Vietnam (Hmong) Jews Harp Massive Dan Moi Double with wooden case
Playing the Dan Moi is effortless and enjoyable.
In contrast to other types of trumps, the Dan Moi must not be pressed against ones teeth to produce its full and warm sound. Rather, the instrument is gently rested against the player's lips with one hand while the other plucks the tip of the reed softly.
Moreover, the Dan Moi affords players with an almost unlimited range of possibilities for the creation of sound effects since mouth and tongue are given considerably more freedom than with other types of trumps. For example, you may try a simple echo effect by temporarily and rhythmically removing the Dan Moi from your lips, or try a tremolo by moving the tip of your tongue inside your mouth while playing.
The Hmong craftsmen work the Dan Moi so carefully that the slit between frame and reed is barely visible. This ensures a wide variety of sounds, especially in the high ranges.
How to play the Dan Moi
Hold the instrument's shaft between thumb and index finger and bring it to rest on your slightly opened lips so that the reed is given enough room to move in and out freely. Use your other hand to gently pluck the tip of the reed. Your mouth cavity functions like a sound-box and you can experiment with many different sound variations and effects by moving your tongue, cheeks, jaw, and/or throat. Similarly, you may use your breathing for rhythmic or harmonic effects and make your whole body resound along to the instrument.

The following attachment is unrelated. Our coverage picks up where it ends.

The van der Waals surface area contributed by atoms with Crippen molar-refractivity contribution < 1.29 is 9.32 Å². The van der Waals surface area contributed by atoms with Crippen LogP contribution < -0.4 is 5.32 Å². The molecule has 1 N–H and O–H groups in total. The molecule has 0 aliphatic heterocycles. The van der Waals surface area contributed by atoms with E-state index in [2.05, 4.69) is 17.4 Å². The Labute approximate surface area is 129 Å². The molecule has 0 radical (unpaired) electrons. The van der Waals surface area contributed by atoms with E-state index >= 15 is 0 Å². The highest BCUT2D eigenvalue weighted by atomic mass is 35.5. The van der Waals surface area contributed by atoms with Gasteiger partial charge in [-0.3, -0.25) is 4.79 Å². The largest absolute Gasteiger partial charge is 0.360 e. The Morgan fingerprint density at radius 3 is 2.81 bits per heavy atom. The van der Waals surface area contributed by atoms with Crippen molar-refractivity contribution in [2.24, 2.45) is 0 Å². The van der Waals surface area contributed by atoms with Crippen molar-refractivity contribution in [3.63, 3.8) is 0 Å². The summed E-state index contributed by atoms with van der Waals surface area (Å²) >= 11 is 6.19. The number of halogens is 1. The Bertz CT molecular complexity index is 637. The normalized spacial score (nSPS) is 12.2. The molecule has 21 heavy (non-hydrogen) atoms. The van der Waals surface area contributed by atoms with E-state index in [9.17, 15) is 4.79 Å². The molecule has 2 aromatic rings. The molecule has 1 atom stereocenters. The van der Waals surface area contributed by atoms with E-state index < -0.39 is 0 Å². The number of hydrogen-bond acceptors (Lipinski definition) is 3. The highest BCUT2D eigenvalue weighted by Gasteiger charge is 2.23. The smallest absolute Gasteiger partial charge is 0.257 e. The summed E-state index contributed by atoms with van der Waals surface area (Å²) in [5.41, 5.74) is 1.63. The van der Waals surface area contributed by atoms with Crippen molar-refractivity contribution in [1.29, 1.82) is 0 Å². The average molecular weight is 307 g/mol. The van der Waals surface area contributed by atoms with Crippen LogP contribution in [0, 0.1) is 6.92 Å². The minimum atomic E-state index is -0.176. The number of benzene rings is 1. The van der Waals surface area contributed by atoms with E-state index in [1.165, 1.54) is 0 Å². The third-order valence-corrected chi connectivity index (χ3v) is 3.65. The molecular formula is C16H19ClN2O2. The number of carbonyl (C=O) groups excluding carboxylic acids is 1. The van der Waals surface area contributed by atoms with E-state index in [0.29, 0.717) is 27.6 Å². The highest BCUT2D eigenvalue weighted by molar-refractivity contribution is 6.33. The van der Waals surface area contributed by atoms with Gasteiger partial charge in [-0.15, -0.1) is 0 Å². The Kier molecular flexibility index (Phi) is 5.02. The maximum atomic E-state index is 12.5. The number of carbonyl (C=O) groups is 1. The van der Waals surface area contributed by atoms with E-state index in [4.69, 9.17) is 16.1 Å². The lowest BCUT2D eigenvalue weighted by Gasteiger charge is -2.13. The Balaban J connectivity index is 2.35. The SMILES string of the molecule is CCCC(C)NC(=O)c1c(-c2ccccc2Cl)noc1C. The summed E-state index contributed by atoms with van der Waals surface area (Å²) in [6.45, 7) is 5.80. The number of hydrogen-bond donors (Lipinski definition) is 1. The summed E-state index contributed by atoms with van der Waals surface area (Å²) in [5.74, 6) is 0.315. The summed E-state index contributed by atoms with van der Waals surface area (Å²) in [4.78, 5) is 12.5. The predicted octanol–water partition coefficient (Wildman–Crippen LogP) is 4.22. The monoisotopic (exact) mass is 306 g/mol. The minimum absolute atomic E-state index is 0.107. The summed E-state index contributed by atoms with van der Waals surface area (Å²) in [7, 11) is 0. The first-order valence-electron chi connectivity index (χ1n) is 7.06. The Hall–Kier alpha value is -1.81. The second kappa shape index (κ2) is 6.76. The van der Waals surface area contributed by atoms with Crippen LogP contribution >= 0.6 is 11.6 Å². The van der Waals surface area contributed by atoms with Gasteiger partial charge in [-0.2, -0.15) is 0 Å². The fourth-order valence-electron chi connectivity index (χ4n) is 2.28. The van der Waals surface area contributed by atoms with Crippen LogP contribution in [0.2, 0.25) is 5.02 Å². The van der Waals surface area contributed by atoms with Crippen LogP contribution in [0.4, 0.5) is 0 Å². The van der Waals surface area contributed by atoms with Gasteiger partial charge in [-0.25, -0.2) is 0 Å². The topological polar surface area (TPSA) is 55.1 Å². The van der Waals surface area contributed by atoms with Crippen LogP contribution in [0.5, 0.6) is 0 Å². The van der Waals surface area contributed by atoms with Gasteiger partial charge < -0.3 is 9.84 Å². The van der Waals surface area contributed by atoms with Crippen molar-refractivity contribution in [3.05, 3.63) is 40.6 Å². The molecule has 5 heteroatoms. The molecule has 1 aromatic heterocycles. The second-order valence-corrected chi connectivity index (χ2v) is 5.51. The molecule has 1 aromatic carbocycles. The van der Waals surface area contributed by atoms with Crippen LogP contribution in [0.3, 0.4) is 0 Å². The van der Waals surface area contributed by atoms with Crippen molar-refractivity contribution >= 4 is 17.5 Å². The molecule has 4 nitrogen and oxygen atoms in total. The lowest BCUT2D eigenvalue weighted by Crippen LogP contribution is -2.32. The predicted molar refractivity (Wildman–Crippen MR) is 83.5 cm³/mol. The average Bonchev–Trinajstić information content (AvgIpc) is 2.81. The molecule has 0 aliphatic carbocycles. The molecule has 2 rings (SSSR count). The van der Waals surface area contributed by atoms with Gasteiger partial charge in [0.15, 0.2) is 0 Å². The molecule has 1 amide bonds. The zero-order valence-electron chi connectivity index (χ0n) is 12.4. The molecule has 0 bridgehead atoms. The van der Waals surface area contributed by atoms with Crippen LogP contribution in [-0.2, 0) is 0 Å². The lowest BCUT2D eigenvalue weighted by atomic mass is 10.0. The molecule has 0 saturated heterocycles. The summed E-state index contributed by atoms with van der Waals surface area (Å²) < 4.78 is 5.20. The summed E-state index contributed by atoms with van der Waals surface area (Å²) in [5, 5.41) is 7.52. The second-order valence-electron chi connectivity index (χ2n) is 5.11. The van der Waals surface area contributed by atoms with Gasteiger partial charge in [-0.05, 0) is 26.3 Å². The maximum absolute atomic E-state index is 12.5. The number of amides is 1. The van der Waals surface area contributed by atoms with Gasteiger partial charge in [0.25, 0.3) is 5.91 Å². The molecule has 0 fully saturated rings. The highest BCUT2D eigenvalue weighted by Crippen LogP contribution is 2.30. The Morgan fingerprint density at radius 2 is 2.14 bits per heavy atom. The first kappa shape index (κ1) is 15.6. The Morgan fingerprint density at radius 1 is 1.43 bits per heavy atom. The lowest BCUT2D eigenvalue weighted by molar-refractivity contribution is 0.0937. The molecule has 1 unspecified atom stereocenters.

So, Dan moi are perhaps one of the most versatile jaw harps available.
Besides traditional Dan Moi in brass and bamboo which deceives on lips, we find also in Vietnam a whole range of massive Jew's harps which rest on teeth. They are various materials, with a steel blade.
Material: bronze, steel
Size approx, mm: 100 x 70 x 3
Sounds samples (c) Oleg Rodnin